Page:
On 13/04/18 13:36, Edward Cree wrote: > It turns out this may all be moot anyway: I figured out why I was seeing > ARFS storms and it wasn't the configuration issue I originally blamed. Hmm, correction, while the fix I mentioned in my previous email is needed, it doesn't prevent the ARFS storms (although seems to lessen their severity, given that the machine didn't actually fall over this time), so we do also need some kind of limiting.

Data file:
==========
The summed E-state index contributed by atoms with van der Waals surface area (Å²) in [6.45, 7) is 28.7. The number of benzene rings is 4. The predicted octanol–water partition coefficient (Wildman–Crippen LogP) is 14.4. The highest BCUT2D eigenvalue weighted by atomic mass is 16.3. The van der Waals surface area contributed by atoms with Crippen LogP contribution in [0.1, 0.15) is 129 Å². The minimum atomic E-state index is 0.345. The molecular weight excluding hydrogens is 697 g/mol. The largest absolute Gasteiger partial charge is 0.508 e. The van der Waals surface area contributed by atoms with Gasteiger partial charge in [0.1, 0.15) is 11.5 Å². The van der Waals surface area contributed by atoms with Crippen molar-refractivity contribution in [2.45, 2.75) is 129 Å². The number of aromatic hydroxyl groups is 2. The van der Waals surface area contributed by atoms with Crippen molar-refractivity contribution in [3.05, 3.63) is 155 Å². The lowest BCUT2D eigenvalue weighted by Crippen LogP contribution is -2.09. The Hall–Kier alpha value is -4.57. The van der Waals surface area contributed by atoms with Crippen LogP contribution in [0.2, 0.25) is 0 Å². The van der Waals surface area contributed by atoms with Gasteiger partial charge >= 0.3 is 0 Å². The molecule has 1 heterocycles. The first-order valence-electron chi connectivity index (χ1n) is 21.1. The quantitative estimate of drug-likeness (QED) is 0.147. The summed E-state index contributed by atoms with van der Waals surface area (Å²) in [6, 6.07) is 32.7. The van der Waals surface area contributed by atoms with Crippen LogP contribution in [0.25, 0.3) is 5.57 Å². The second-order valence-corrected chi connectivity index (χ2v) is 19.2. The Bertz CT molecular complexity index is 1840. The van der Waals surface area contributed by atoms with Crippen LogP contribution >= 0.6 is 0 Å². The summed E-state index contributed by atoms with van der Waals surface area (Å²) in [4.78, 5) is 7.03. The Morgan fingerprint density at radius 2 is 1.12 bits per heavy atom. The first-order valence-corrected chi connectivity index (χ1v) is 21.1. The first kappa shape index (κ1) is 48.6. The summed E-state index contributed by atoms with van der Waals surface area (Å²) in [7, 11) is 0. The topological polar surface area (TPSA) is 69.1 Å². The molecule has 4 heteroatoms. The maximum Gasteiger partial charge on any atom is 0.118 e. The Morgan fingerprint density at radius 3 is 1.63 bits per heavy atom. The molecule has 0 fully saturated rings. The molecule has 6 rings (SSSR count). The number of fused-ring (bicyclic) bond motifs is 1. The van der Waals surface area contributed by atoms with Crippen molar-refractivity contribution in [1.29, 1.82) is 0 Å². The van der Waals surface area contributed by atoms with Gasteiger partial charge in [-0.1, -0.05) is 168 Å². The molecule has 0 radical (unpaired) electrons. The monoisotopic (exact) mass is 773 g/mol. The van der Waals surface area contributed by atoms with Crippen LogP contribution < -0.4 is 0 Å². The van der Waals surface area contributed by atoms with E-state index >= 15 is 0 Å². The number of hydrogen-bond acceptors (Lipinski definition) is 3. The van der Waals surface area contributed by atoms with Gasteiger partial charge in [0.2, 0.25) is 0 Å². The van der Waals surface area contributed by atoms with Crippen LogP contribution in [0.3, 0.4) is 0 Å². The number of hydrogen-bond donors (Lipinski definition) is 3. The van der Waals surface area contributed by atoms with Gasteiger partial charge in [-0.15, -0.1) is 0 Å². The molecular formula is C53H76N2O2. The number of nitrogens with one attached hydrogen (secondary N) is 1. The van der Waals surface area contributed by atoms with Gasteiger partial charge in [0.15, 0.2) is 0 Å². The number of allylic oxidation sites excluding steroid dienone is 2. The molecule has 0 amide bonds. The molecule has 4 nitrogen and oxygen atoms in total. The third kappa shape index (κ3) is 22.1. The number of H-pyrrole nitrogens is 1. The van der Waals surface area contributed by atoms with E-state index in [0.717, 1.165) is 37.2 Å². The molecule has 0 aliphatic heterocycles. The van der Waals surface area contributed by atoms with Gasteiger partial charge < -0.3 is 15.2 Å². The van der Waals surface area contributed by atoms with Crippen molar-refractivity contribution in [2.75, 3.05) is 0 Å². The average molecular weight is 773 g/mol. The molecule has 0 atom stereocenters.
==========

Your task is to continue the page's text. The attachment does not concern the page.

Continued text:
On 12/04/18 16:33, David Miller wrote: > Then simply make the work process a queue, and add entries to the queue > here if the work is already scheduled. > > Is there a reason why that wouldn't work? That has the same problem as the existing code, that the length of the queue can grow without bound, potentially causing a very long lag between the request and its execution. This then can quickly become exponential as, while waiting for the filter to be inserted, further packets from the same flow are received (still unsteered) and trigger duplicate ARFS requests (though I suppose it would be possible to scan the queue for matching flow IDs; but the concurrency / locking problems with that are 'interesting'). I'm not sure why you object to the dropping of requests - it seems reasonable to me to treat ARFS as a 'best-effort' thing. The packets will still be received (just not necessarily on the core nearest the application), and if the flow continues it will generate more steering requests after the ones currently in flight have been processed. And in practice we only get into this situation in the first place when we have interrupt affinities configured in such a way as to make ARFS practically useless anyway, so our failure to insert the filters is not of great significance. On 13/04/18 15:45, David Miller wrote: > I understand the constraints you are working under, but do realize > that the real root of the problems is that you are implementing what > is defined clearly as a synchronous operation as asynchronous. Yes, it is unfortunate that we are unable to perform synchronous filter insertions, but you go to war with the hardware you have :( -Ed